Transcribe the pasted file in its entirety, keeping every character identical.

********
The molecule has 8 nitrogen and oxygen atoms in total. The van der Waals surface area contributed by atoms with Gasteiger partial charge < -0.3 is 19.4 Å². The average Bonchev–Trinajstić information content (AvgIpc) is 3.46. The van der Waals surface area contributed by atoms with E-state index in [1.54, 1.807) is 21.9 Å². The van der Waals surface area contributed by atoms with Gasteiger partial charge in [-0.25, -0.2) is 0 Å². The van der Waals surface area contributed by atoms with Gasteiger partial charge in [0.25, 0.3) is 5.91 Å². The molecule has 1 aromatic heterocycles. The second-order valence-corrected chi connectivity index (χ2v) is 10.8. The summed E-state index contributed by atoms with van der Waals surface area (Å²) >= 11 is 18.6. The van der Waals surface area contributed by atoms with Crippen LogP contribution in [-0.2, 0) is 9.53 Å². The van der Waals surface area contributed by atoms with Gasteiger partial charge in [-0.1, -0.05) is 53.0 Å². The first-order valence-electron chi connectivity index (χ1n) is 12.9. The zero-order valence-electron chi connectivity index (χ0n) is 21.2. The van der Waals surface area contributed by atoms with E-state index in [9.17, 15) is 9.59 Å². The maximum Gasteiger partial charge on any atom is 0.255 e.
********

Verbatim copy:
The molecule has 8 nitrogen and oxygen atoms in total. The van der Waals surface area contributed by atoms with Gasteiger partial charge < -0.3 is 19.4 Å². The average Bonchev–Trinajstić information content (AvgIpc) is 3.46. The van der Waals surface area contributed by atoms with E-state index in [1.54, 1.807) is 21.9 Å². The van der Waals surface area contributed by atoms with Gasteiger partial charge in [-0.25, -0.2) is 0 Å². The van der Waals surface area contributed by atoms with Gasteiger partial charge in [0.25, 0.3) is 5.91 Å². The molecule has 1 aromatic heterocycles. The second-order valence-corrected chi connectivity index (χ2v) is 10.8. The summed E-state index contributed by atoms with van der Waals surface area (Å²) >= 11 is 18.6. The van der Waals surface area contributed by atoms with Crippen LogP contribution in [-0.2, 0) is 9.53 Å². The van der Waals surface area contributed by atoms with Gasteiger partial charge in [-0.1, -0.05) is 53.0 Å². The first-order valence-electron chi connectivity index (χ1n) is 12.9. The zero-order valence-electron chi connectivity index (χ0n) is 21.2. The van der Waals surface area contributed by atoms with E-state index in [9.17, 15) is 9.59 Å². The maximum Gasteiger partial charge on any atom is 0.255 e.